Chesters Hill Fort has never been archaeologically excavated, but it was probably built in the first millennium BC. The surrounding earthworks stand in a remarkable state of completion, particularly the ramparts and the elaborate entrance on the north-west side.
Traces of roundhouses are still visible on the site, some of which overlap with the defences. This indicates the fort went through at least two distinct phases of occupation. Some of these houses may have been occupied in the first centuries AD, when parts of Scotland were controlled by the Romans. There may have been less need for the earlier defences as the local Votadini tribe appears to have enjoyed friendly relations with the Roman army.
The enclosure measures about 115m by 45m. It is surrounded by:
- at least six impressive earthwork ramparts encircling the interior, surviving up to 5m high in places
- elaborate entrances to the north-west and east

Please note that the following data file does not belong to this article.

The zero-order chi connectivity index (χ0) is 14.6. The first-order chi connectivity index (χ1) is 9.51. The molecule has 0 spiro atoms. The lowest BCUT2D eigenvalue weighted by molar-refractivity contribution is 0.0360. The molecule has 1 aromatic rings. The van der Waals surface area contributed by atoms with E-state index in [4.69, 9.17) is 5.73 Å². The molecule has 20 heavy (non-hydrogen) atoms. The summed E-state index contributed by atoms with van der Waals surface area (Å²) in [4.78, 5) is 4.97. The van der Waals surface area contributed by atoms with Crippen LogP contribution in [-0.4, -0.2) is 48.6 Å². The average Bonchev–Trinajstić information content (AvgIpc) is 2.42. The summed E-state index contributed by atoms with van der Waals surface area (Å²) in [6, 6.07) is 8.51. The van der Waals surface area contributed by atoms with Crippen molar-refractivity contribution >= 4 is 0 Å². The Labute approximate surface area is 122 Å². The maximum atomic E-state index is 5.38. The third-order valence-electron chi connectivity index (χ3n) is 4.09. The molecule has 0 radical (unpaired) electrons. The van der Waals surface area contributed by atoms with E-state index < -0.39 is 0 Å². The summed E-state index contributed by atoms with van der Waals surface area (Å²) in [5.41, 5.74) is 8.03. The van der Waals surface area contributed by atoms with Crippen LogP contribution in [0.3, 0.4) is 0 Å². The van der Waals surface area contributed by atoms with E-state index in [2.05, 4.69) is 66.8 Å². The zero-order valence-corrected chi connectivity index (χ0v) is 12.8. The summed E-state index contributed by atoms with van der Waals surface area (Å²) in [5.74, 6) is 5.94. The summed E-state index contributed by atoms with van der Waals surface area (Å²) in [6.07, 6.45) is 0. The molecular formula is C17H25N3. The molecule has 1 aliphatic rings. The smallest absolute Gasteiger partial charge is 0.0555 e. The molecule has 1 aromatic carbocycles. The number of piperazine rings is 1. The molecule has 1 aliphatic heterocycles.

- evidence for several other settlements, pit alignments, enclosures and ring ditches, which are no longer visible today but may have been contemporary with the fort
Today, from a distance the fort appears to be a grassy hillock. However, in its heyday it would have been much more impressive. Its ramparts may have been timber laced, with upright timbers (known as palisades) along the ramparts and around the entrances.
Unlike most Iron Age hill forts, Chester doesn’t sit on the highest point of its surrounding area. It’s overlooked by high ground to the south, which would have left the houses vulnerable to attack from arrows and slingshot. Perhaps this fort was designed more for prestige than protection.